Important hurdles remain before any mine is built at Naujaat, but the strength of North Arrow’s management team bodes well for success, according to Zimnisky.

“North Arrow is looking for something world-class and it’s high-risk, high-reward,” said Zimnisky, who has seen the company’s cut and polished fancy yellow diamonds: “They’re beautiful.”

The appetite for fancy yellow and other coloured diamonds remains strong, despite the closure or pending closure of two of the mines that produce many of them. Last year a De Beers store opened on Madison Avenue in New York, Zimnisky said, and the feature diamond on opening day was a very large fancy yellow of more than 100 carats.

Further north of Naujaat on Nunavut’s Melville Peninsula is another North Arrow project with a good shot at a kimberlite discovery. At the Mel property, 210 kilometres north of Naujaat, North Arrow geologists have narrowed down and defined three kimberlite indicator mineral (KIM) trains through systematic soil sampling over several seasons. Last year’s till sampling defined where the KIM train is cut off, suggesting the bedrock kimberlite source is nearby.

The discovery of a new kimberlite field this season is possible, since kimberlites in the region outcrop at surface. “It’s a first look, but there’s potential for discovery without drilling,” says CEO Ken Armstrong.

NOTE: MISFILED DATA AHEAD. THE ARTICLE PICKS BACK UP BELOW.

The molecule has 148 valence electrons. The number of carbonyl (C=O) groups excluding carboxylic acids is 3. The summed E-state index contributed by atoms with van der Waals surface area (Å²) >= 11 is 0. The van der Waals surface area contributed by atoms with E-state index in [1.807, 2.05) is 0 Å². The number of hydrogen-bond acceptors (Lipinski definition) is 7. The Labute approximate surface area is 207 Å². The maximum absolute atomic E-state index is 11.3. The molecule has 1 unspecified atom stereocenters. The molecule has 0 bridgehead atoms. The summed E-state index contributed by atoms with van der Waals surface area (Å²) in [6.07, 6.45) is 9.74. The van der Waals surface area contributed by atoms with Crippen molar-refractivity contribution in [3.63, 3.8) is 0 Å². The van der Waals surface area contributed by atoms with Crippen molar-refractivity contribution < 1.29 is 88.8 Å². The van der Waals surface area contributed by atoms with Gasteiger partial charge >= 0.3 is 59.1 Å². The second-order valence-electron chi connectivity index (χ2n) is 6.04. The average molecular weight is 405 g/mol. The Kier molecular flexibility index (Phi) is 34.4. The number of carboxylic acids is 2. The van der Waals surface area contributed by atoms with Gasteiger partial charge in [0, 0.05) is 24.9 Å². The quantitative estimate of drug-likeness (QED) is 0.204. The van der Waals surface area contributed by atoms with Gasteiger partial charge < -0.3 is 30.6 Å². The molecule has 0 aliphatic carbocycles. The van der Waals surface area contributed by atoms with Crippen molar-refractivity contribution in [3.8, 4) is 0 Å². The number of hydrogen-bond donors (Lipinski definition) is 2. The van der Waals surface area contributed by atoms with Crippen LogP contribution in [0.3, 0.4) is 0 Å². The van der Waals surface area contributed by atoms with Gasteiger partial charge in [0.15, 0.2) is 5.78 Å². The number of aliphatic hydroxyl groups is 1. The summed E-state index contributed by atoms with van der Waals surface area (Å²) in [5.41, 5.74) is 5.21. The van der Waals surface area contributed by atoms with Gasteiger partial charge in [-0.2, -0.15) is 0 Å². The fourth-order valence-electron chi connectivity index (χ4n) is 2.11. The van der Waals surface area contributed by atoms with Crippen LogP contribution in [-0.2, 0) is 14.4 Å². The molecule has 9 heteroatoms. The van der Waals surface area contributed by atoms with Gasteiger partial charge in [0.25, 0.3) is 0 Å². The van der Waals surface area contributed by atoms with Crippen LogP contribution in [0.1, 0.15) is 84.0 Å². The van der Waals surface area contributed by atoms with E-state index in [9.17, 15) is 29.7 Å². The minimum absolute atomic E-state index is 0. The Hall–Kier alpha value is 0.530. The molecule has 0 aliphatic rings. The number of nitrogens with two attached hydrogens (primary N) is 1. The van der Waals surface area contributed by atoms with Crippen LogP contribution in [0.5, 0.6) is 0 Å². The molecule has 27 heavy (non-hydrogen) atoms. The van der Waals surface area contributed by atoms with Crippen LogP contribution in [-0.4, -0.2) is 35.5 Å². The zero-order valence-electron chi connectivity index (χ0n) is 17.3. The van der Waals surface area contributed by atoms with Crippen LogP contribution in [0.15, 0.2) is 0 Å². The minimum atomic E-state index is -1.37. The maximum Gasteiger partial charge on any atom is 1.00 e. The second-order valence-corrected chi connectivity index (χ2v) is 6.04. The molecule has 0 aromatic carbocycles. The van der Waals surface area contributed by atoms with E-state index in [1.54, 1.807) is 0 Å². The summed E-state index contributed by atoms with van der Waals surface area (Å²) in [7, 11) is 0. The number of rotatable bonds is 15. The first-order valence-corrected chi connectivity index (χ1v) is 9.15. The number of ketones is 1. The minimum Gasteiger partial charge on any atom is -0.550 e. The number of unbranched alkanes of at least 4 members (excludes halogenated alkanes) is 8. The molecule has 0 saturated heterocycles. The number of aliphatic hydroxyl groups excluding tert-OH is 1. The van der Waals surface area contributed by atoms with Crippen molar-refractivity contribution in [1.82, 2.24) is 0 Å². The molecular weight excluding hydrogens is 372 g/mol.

As for the Lac de Gras joint venture, the US$1.1-billion hostile takeover bid for Dominion unveiled by the private Washington Corp. earlier this year may work in North Arrow’s favour. In addition to spurring a stock surge, the bid forced the diamond miner to crystallize its focus on creating shareholder value. And a key strategy for Dominion, with its two aging mines, is a renewed exploration push.

Finding new diamondiferous kimberlites in proximity to its existing operations would be a big boost for Dominion. One of its best shots is through the joint venture with North Arrow, which covers 147,200 hectares south of Ekati and Diavik. Dominion is spending $2.8 million on the project this season, including a planned drill program in the fall. North Arrow is well-positioned to capture the value of any Dominion kimberlite discoveries made.

North Arrow also plans to drill two or three promising kimberlite targets at its nearby 100% owned Loki project, dovetailing with the completion of the LDG drilling. The company has received a $170,000 grant from the Northwest Territories government to drill Loki. North Arrow will also conduct till sampling in the fall at Pikoo, its Saskatchewan diamond discovery, in advance of a potential early 2018 drill program.

Disclosure: Author owns shares of North Arrow Minerals. North Arrow is one of three company sponsors of Resource Opportunities, helping keep subscription prices low for the subscriber-supported newsletter. North Arrow Minerals is a high-risk junior exploration company. This article is for informational purposes only and all investors need to do their own research and due diligence.